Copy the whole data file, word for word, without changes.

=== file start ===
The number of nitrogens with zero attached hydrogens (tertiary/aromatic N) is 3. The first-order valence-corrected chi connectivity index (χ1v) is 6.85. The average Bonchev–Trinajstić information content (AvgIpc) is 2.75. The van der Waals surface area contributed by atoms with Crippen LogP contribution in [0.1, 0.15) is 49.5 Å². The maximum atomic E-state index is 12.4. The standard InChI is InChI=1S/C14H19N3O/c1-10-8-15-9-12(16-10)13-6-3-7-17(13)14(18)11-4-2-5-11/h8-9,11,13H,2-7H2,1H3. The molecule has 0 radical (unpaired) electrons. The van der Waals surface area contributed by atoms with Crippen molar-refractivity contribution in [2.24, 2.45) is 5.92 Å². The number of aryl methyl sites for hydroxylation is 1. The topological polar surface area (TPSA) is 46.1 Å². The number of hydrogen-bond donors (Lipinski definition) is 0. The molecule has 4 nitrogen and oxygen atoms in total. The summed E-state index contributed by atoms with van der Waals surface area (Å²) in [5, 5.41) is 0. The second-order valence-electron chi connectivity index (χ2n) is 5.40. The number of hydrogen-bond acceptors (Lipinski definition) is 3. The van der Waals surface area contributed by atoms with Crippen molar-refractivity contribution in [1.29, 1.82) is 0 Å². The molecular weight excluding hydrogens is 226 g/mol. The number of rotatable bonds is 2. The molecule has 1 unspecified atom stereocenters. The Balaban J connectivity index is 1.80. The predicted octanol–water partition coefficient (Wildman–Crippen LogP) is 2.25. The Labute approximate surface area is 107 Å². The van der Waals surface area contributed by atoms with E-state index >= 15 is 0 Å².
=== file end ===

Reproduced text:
The number of nitrogens with zero attached hydrogens (tertiary/aromatic N) is 3. The first-order valence-corrected chi connectivity index (χ1v) is 6.85. The average Bonchev–Trinajstić information content (AvgIpc) is 2.75. The van der Waals surface area contributed by atoms with Crippen LogP contribution in [0.1, 0.15) is 49.5 Å². The maximum atomic E-state index is 12.4. The standard InChI is InChI=1S/C14H19N3O/c1-10-8-15-9-12(16-10)13-6-3-7-17(13)14(18)11-4-2-5-11/h8-9,11,13H,2-7H2,1H3. The molecule has 0 radical (unpaired) electrons. The van der Waals surface area contributed by atoms with Crippen molar-refractivity contribution in [2.24, 2.45) is 5.92 Å². The number of aryl methyl sites for hydroxylation is 1. The topological polar surface area (TPSA) is 46.1 Å². The number of hydrogen-bond donors (Lipinski definition) is 0. The molecule has 4 nitrogen and oxygen atoms in total. The summed E-state index contributed by atoms with van der Waals surface area (Å²) in [5, 5.41) is 0. The second-order valence-electron chi connectivity index (χ2n) is 5.40. The number of hydrogen-bond acceptors (Lipinski definition) is 3. The van der Waals surface area contributed by atoms with Crippen molar-refractivity contribution in [1.29, 1.82) is 0 Å². The molecular weight excluding hydrogens is 226 g/mol. The number of rotatable bonds is 2. The molecule has 1 unspecified atom stereocenters. The Balaban J connectivity index is 1.80. The predicted octanol–water partition coefficient (Wildman–Crippen LogP) is 2.25. The Labute approximate surface area is 107 Å². The van der Waals surface area contributed by atoms with E-state index >= 15 is 0 Å².